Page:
"B.Z. am Mittag", Kochstrasse
One of the ladies with whom Wilder swung across the dance floor to the beat of the music at the time was a delicate creature. Her husband sat at the table and looked after them. He was of a pale nature. One day he asked Wilder about his work as a dancer. Wilder did not have the heart to pitch him one of his usual stories. It turned out that the interested man was the poet Klabund. He advised Wilder to make a reportage out of his time in the hotel. Together, they tweaked it and gave it to the "B.Z. am Mittag", where it appeared in January 1927. Once again gripped by writing fever, he had already handed in his notice at Eden in mid-December.
Now Wilder hired himself out as a freelance reporter for the "B.Z. am Mittag" and also supplied texts for "Tempo" and "Der Querschnitt". They were all titles published by Ullstein Verlag, which had its headquarters at Kochstrasse 22-26. In Kochstrasse there are still isolated houses from the time, the publishing house has not survived the turbulence of Berlin. At its address now stands a new building of an insurance company.
Cafe Jaedicke, Kochstrabe
When Wilder wasn't crisscrossing the city for his reports, he could be found at Cafe Jaedicke. It was famous for its Baumkuchen and was located in the newspaper district, more precisely at Kochstrabe 58; later Kochstrabe 57, which corresponds to today's Rudi-Dutschke-Strabe. The house number, however, is unclear. While Kochstrasse 60 still bears his name, the building next door can no longer be traced as a cafe. The cafe was popular with journalists and was an unofficial news hub. When Wilder was well, he liked to order two soft eggs or a bockwurst with mustard.
Berliner Borsen Courier, Beuthstrasse
From April to December 1927, Billy Wilder also worked for the "Berliner Borsen Courier," which was only about a 15-minute walk from the Ullstein publishing house, at Beuthstrasse 8. There he worked as night editor and took agency messages as the cause to write short glosses. His creative spirit was not always welcome, and a courtroom report about an egg crate, which he associated with the Jewish Feast of Tabernacles, did not go down well with audiences in the face of growing anti-Semitism. This is how Wilder got kicked out in December 1927. Even today, Beuthstrabe 8 can still be found on the city map, but the walls of the house there are much newer.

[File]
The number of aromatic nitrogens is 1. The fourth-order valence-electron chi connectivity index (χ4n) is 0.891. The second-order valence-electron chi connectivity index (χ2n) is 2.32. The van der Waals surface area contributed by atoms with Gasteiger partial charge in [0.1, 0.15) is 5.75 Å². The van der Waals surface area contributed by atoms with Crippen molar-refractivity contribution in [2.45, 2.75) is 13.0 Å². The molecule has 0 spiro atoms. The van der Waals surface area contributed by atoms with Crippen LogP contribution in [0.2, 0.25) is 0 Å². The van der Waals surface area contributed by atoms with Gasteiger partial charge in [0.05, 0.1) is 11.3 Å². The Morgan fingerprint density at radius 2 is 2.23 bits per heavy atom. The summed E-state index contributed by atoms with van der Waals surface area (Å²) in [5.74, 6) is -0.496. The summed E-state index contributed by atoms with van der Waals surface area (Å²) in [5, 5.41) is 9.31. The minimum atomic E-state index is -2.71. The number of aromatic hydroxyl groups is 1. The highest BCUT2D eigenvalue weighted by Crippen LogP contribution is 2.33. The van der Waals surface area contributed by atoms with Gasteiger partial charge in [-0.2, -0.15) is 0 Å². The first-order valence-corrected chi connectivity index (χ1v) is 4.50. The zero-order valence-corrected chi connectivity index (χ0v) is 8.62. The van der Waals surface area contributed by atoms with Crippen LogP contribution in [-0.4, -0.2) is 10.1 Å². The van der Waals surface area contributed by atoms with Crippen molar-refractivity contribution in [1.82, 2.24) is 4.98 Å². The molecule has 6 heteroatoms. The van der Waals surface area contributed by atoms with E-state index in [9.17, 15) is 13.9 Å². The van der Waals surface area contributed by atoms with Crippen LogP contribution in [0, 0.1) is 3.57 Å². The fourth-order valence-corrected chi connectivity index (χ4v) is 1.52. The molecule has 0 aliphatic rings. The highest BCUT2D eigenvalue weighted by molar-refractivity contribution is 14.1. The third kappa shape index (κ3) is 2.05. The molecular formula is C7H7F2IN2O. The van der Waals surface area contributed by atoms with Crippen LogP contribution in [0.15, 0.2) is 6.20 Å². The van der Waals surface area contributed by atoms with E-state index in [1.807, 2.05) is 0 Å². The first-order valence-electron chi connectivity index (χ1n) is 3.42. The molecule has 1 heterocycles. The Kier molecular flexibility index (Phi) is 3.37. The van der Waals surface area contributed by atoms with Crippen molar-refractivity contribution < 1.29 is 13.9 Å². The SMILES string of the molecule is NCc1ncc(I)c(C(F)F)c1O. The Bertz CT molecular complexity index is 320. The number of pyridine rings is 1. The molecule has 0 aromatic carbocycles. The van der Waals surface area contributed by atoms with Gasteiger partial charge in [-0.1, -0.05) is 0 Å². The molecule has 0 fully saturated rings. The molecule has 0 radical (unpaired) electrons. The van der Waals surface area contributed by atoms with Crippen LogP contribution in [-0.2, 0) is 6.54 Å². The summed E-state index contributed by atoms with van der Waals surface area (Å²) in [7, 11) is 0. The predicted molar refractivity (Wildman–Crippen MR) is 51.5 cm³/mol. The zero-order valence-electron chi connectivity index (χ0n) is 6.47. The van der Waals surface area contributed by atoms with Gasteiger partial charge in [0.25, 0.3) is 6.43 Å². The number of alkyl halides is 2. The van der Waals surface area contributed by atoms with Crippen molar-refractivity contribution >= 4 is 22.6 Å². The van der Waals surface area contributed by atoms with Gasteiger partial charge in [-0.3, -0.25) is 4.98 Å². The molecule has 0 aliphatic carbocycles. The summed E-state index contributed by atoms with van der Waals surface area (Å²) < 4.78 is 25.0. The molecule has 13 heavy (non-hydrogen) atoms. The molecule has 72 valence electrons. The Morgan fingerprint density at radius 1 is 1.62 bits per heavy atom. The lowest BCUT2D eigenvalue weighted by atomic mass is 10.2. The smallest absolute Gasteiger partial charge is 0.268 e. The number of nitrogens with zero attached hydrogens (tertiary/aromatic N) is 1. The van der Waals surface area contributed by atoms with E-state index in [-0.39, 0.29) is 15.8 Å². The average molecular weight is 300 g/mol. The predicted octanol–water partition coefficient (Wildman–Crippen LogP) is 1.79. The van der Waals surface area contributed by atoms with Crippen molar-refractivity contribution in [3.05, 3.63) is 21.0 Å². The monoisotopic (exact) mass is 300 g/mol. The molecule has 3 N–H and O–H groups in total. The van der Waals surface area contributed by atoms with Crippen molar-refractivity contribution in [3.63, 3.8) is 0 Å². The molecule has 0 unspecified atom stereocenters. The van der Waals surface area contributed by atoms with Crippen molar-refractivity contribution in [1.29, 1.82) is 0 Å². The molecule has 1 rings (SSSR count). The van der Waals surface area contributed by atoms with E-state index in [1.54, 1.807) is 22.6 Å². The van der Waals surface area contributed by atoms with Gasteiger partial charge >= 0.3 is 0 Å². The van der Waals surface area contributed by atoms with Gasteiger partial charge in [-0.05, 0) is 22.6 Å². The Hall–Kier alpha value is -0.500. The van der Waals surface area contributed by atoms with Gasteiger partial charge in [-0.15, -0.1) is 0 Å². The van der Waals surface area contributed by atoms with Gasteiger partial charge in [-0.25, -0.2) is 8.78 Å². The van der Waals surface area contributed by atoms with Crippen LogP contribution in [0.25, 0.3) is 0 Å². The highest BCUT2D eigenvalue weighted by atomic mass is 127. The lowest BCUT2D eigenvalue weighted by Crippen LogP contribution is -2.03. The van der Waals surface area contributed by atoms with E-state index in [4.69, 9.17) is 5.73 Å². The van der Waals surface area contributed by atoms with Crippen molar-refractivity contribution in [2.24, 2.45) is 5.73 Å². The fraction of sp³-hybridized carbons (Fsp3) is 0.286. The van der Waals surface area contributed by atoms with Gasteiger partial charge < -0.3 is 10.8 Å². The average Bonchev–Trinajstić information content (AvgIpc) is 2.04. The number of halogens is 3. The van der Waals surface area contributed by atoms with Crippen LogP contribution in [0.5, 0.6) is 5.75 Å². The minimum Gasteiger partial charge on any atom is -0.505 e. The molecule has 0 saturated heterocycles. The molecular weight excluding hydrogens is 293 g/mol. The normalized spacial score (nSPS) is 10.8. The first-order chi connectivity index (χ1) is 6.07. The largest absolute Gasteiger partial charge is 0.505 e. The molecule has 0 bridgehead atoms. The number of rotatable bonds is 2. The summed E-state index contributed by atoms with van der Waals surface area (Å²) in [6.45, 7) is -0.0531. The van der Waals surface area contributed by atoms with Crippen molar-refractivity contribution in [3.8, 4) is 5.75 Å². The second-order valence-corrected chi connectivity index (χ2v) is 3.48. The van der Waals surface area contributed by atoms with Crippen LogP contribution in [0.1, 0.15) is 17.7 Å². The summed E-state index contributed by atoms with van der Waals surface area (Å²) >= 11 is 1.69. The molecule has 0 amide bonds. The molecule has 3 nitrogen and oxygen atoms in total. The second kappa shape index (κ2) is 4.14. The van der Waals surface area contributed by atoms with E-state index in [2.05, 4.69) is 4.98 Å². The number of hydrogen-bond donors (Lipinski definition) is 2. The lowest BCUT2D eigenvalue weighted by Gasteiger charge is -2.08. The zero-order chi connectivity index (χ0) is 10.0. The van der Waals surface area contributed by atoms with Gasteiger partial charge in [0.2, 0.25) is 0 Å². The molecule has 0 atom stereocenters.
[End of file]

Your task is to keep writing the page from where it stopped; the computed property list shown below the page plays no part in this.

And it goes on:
Room for sublet, Viktoria-Louise-Platz
In the meantime, Billy Wilder had also moved and was living at Viktoria-Louise-Platz 11 in bourgeois Schoneberg as a subtenant. He explained once: "Third stick. York-Schulz family. One and a half years. A tiny room with gloomy wallpaper".
He began to translate his love for stories into his first screenplays. But how to get these to the man? One night, fate presented him with a scene worthy of a film. Its room was next to that of the landlords' daughter. She was a fun-loving girl and engaged to be married. But she did not always spend her nights at home with her fiance. One night things got hot in her room and Wilder experienced it as a radio play. Suddenly the doorbell rang and in the next room there was hectic discussion in whispers. The ringing did not let up. A little later the door of the neighboring room opened and then Wilder saw his door open as well. A man with pants and shoes in his hands had to bare them and seek shelter in Wilder's room. An angry, jealous fiance could be heard outside. Wilder was able to find out from his unexpected, nocturnal guest that he was Galitzenstein and was the director of Maxim-Film. Wilder took advantage of the opportunity to get his manuscript into the film industry. In the end, Galitzenstein had bought it for 500 marks, but left it in the room when he disappeared into the night again.
Romanisches Cafe, Breitscheidplatz